Bad Little Boy. Short film by AV Rockwell. Check it out.
In a way to further delve into the idea of Jihaari Terry’s painting styles and all around style of living. I asked him a couple of questions regarding life, art and the reason he’s so into Skateboarding. As the editor in chief and also as Jihaari Terry it was tough interviewing myself but alas, if i’m not out there getting interviews I might as well just do it myself.
DJ Dad Jeans: Okay facts: You are thirty-one living in Oakland, California and you grew up in Fremont, California. Right?
Jihaari Terry: Actually it was Newark, California. I always say Fremont cause most people who did not grow up around here know Fremont because of the bart stop. Newark is engulfed by Fremont so it’s basically the same place. But we had a sweet mall, the best high school to skate at and a go cart slash arcade spot to eat pizza and pick up on on babes.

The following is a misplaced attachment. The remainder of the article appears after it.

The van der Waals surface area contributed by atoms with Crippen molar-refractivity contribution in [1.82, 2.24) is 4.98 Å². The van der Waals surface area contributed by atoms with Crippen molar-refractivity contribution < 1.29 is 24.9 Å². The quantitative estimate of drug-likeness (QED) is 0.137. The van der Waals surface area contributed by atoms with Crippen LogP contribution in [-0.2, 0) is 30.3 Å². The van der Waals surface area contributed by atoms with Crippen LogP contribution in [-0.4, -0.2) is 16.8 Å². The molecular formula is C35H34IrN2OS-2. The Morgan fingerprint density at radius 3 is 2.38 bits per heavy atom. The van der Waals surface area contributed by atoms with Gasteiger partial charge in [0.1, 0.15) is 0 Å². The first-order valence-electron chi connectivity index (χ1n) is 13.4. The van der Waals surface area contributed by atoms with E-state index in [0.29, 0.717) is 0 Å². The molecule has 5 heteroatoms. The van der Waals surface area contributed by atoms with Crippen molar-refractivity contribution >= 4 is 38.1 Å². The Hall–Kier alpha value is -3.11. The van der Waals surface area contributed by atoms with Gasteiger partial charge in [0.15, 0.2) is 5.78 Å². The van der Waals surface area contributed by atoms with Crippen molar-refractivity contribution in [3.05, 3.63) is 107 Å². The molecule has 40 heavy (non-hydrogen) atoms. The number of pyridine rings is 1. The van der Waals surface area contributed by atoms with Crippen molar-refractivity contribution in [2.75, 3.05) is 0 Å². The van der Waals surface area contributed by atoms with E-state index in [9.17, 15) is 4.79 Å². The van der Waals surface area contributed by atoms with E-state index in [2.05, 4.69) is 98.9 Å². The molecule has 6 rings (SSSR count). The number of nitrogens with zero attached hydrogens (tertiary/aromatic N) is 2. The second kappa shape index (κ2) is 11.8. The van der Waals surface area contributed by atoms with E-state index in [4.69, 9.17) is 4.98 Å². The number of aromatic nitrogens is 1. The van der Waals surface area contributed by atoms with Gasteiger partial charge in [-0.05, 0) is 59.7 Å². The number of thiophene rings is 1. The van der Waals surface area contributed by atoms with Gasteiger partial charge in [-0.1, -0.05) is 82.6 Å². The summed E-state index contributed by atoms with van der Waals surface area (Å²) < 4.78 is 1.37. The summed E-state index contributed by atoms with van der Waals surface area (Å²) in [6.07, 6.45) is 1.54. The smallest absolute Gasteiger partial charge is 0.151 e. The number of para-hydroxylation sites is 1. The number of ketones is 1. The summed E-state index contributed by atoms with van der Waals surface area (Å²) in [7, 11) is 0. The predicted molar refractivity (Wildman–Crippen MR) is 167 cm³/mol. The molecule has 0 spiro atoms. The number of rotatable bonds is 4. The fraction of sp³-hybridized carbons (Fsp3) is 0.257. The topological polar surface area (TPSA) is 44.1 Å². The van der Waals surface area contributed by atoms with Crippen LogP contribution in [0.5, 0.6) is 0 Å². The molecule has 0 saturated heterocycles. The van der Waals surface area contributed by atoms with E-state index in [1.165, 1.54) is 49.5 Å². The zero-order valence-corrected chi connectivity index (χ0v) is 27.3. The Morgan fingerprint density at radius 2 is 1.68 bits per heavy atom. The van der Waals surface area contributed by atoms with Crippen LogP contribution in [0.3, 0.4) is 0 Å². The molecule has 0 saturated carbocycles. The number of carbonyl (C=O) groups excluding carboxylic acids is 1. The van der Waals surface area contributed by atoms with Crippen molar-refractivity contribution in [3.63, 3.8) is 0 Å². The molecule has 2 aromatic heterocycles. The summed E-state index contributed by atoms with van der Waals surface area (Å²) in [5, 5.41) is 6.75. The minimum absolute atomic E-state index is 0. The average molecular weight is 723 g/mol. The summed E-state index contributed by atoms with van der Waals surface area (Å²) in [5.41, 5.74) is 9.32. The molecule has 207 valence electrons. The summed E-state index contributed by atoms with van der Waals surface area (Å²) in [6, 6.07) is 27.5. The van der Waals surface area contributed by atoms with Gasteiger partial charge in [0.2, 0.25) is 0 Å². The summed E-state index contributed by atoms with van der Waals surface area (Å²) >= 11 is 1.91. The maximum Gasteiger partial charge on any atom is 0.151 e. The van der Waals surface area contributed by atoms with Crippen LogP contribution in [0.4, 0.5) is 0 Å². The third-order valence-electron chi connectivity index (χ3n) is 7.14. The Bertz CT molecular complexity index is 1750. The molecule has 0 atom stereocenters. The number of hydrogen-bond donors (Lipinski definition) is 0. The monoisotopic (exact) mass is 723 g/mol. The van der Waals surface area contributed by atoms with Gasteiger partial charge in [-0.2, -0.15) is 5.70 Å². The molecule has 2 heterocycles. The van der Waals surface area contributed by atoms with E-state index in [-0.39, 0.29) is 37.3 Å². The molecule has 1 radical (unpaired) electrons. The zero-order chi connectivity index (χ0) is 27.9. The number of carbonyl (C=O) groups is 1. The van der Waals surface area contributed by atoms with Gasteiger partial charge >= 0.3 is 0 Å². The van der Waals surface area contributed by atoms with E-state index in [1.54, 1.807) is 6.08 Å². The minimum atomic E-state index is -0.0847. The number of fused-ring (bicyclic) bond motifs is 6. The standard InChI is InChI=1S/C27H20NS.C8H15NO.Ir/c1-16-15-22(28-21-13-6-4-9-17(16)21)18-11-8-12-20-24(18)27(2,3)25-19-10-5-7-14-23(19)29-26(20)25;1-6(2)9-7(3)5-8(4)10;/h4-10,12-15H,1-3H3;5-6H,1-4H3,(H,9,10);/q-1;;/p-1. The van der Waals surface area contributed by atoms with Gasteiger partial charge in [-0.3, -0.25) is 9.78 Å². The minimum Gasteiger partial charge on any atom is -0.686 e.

DJ: Babes? Sure you did. I think I remember you kinda just looking at the girls. Say what you want but you were a pretty shy guy. So you basically lived in the suburbs?
JT: Yeah pretty much. I did not have a car the whole time cause all my friends had them. I remember stealing food trays from Jack in the Box and putting them under the back of my friend Ryan’s car and doing donuts in the parking lot at 2am. Fun times.
DJ: Sounds like it.
JT: Right? We weren’t bad kids but bored kids none the less. Having shopping cart races and hanging outside Denny’s restaurants was kinda all there was to do. Denny’s was the after party spot for rave kids, and burnouts, me and my friends were kinda in the middle of that category. We just skated all day then would end up there sharing one milkshake and a basket of fries between all of us. Ha Ha fuckin’ broke as fuck.